Surveillance drug resistance mutations (SDRMs) within the obtained pol sequences were screened using the Calibrated Population Resistance (CPR) Tool (Version 6.0) on Stanford HIV Drug Resistance Database (http://hivdb.stanford.edu) [36].

Statistical analysis

Statistical analyses were performed with the SPSS 21.0 statistical analysis software package (SPSS Inc. Chicago, IL). Demographic characteristics associated with HIV-1 genotypes were first analysed with univariate logistic regression. For each HIV-1 genotype, variables marginally significant with p < 0.10 in univariate logistic analysis were further analysed with multivariate logistic regression. The trend chi-square test was performed with the linear-by-linear association method under the chi-square test of SPSS. All tests were two-tailed and statistical significance was considered when p- value < 0.05.

Results

Demographic characteristics of the study participants

As shown in Fig. 1, during the first half of 2015, 6,357 HIV/AIDS cases were newly diagnosed through the different screening methods in Yunnan Province. Based on information regarding disease progression and a BED-CEIA assay, 586 samples were identified as recent infections and were subjected to HIV-1 gene amplification. Finally, 444 gag, 411 pol and 357 env sequences were obtained, which were further subjected to phylogenetic analyses (Additional file 2: Figure S1, Additional file 3: Figure S2, Additional file 4: Figure S3). By combining the genotyping of at least two gene segments, 439 samples obtained explanative HIV-1 genotyping. The constituent of the 439 participants showed no significant differences with that of the total 586 recently infected individuals (Additional file 5: Table S2).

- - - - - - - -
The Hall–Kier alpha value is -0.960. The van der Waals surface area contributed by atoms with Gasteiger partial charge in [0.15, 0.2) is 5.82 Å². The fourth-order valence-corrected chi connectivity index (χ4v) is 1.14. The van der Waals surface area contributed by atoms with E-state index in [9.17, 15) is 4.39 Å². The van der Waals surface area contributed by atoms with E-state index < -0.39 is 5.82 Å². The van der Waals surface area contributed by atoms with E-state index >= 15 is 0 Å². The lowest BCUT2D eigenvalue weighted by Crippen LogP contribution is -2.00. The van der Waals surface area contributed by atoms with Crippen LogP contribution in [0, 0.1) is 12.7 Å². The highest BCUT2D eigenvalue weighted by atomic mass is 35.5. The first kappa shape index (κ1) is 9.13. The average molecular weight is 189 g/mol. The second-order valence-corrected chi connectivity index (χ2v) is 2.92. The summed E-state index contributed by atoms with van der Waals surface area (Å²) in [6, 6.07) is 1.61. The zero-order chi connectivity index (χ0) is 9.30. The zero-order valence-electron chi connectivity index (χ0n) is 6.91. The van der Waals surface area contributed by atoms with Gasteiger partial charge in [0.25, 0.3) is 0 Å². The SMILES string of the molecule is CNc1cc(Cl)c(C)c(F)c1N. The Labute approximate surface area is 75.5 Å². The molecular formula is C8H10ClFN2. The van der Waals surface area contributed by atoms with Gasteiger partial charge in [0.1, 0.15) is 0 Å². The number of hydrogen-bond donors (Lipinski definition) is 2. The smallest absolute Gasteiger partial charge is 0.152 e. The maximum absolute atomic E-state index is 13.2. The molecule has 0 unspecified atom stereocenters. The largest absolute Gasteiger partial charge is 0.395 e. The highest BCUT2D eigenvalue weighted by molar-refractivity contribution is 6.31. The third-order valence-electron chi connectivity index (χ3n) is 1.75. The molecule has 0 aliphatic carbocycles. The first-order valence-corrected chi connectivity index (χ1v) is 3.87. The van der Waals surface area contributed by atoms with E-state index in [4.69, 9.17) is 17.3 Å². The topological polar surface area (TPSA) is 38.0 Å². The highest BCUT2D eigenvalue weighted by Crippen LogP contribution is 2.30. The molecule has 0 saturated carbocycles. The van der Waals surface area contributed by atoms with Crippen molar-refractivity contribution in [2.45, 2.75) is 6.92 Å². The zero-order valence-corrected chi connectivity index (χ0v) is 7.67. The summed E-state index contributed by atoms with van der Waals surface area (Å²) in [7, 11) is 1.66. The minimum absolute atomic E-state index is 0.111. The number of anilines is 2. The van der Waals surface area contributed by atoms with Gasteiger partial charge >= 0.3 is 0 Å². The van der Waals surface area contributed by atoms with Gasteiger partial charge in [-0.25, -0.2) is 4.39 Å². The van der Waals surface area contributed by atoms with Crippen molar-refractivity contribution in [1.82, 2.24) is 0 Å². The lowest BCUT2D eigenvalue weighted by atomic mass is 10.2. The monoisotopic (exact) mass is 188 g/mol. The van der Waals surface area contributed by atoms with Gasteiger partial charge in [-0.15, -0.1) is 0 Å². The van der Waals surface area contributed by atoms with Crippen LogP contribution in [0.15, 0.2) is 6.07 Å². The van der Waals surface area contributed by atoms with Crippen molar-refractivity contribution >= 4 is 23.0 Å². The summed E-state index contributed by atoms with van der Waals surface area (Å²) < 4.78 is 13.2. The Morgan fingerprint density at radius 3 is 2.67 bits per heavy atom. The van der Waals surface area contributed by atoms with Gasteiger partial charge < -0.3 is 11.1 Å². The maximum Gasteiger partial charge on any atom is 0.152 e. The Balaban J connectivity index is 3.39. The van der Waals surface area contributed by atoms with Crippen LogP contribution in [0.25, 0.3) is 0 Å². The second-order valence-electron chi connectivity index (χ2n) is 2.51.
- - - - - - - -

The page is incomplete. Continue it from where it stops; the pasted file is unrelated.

Fig. 1
figure1

Flow chart of the study process. The flow chart shows the overall study process, including HIV-1 screening and confirmation, recent infection testing and HIV-1 genotyping

Of the 439 participants, 62.0% (272/439) were males, and 38.0% (167/439) were females; the median age was 35 years (range: 15–81 years); Han ethnicity accounted for 62.0% (272/439), while other ethnicities accounted for 38.0%, including Yi, Hani, Dai, Zhuang, Jingpo, Bai, Hui, Wa, Lahu, Lisu, Miao, Yao, Man, Achang, Buyi, Naxi and Nu. Regarding marital status, 33.7% (148/439) were single, 43.7% (192/439) were married, and 22.6% (99/439) were divorced or widowed. Of the 439 participants, 5.0% (22/439) were non-Chinese, most of which were Burmese living Dehong Prefecture (72.7%, 16/22). For the transmission routes, heterosexual contact, homosexual contact and intravenous drug injection accounted for 81.1% (356/439), 11.2% (49/439) and 7.7% (34/439), respectively.